The Journey Into Art: Thoughts On Creativity #1 – Medicine Vs. Art – Technique Vs. Creativity

December 11, 2020  |  all over the place

If you are willing to do something that might not work, you’re closer to being
an artist.
-Seth Godin

As many know, I spend most of my days practicing medicine, so my thoughts and opinions are those of a middle-aged person coming into photography as an art form. I did not choose to be a photojournalist, travel,
or forensic photographer who tries to show reality as it is seen photographically. I chose landscape photography to express something deep within my soul. The words and images of that “something” will likely consume the rest of my life to be able to expess.

My artistic and creative life is very infrequent and sporadic, yet I pursue my artwork with the same intensity and discipline as my medical work. I guess I just do not have an off switch.

Creativity is not a valued asset for traditional practitioners of science-based medicine. However, art is a much different discipline based on subjective experience and expression.

Branching off into the world of expressing one’s subjective experience as art is diametrically opposed to the teachings and practice of medicine. Art encourages experimentation and creativity that has no consequence except acceptance or disapproval, while medicine demands a rigor of adherence to standards of practice, peer review, and science-based methodology.

Medicine and Technique

The accumulation and incorporation of vast amounts of information into a workable understanding is paramount in medicine. That is a synthetic function, not a creative one. Pulling together many diverse pieces of information is like putting together a puzzle. The pieces are already known. It is just up to me to make sense of it by putting it together in a coherent whole.

It is also important to have that workable understanding be in concert with others.

Sometimes medical professionals read or hear something that seems to suddenly trigger a new understanding. That new understanding often brings a sense of seeing something that perhaps others may not have seen or appreciated. Medical training teaches that this is an extremely dangerous place intellectually and needs to be mitigated by peer review.

One of the hallmarks of critical thinking in medicine is to never completely trust one’s personal experience without sharing it with one’s peers and forming an opinion in agreement with others in medicine.

No wild hairs in medical practice!

Art and Creativity- a different way of thinking

Early in art training feedback from others is vital and following the path of those who have gone before is imperative. However, as that feedback and training diminishes in meaning, one is eventually faced with the great dilemma of art. Should I continue to follow and copy those whose work has helped get me to this place or should I try something new, original, and previously unspoken?

That is often the same dilemma in medicine. Should I follow the past 30 years of my experience or try something innovative that has not been proven by others?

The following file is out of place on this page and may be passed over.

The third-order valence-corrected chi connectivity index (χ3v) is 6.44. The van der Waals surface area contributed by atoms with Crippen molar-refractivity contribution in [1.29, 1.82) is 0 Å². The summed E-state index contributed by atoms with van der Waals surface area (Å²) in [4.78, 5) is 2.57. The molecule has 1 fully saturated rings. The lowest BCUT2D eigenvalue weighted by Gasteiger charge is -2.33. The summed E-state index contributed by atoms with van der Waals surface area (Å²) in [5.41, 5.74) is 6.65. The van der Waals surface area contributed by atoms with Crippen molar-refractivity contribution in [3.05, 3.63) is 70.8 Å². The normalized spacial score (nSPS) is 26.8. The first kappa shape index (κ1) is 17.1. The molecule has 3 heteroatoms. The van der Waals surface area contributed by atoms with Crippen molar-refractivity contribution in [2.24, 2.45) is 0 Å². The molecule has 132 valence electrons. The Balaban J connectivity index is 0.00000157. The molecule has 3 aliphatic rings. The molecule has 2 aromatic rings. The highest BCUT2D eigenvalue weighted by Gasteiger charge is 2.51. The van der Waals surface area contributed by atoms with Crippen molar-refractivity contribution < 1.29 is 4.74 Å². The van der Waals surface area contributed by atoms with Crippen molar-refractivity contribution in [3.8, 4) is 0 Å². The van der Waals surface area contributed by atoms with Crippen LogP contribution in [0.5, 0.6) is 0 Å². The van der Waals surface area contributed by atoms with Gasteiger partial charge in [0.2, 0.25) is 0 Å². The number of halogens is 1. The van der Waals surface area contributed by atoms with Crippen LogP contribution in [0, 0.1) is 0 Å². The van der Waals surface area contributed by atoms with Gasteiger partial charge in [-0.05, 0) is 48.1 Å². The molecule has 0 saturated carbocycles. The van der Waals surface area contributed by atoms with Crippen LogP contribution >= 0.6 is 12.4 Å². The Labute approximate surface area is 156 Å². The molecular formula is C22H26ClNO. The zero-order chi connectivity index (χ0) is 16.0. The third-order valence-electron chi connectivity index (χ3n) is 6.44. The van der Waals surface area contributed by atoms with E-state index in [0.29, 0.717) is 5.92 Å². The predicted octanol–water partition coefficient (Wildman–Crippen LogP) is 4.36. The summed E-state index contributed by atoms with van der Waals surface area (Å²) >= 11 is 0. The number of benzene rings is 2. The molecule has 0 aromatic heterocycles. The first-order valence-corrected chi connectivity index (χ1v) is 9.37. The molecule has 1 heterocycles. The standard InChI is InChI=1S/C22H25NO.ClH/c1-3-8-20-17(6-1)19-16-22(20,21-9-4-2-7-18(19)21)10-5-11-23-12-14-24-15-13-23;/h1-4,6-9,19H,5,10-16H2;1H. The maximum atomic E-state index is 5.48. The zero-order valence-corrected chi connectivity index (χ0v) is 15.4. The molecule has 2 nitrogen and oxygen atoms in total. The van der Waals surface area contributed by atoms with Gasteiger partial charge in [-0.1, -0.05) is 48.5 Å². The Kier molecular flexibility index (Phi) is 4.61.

That is also the great jumping off point in art. Should I follow the path others have laid before me or bushwhack through the forest to see what I discover that has yet to be seen?

In medicine one never bushwhacks off into the woods without careful counsel. Not so in photography or art. To grow, one must eventually develop some expression different from everyone else.

Camera Proficiency, Artistic Poverty

I have great sympathy for those lifelong technical professionals in their mid- or later years who turn to photography and expect to immediately be able to make images with great aesthetic appeal. I consistently see these individuals come to workshops or post images on various sites with camera proficiency but artistic poverty.

They seem to think, like I did, that moving into art is easy. They, like I, thought being at the right place at the right time (like all of Ansel Adams images I loved) would make up for their lack of artistic understanding and expression.

Most of those technical professionals I meet seem to quit sharing their work after some type of feedback that to progress they need to understand the art of photography. Sometimes I hear them say that they just don’t have the time, or they don’t want to take their hobby so seriously as to make it “art”. Yet these very same individuals seem to get quite irritated when they attend a workshop and are told they need more work in order to develop a more artistic approach to their photography.

I get it. I was the same way until I finally had to eat my pride and accept that I needed to start over in a discipline in which I had no training or even basic understanding.

When I first started out in landscape photography, I felt so creative, because everything I captured with the camera was new to me. What was new was indeed creative. My experience was truly one of new-found creativity. That exhilaration was the first step into my path of art. Only later did I realize that my initial work was not terribly creative. But that is okay, as at the time, the sense of creativity propelled me forward.

So, the first step in understanding one’s potential in art is realizing that what one is initially creating is indeed something new and original. But there is more to making it into that “something more” we all want from our art. That “something more” is the personal expression we put into our work that speaks from our heart and can never be copied. It is that one thing that will never be expressed if we do not express it ourselves.

For most of us mid-life technical profession folks, we need to understand that being creative is far from easy. The mechanical and methodologic processes we have used for decades in our primary career only impedes our path to a creative personal expression in our photography.

It requires some unlearning. And that is hard to do.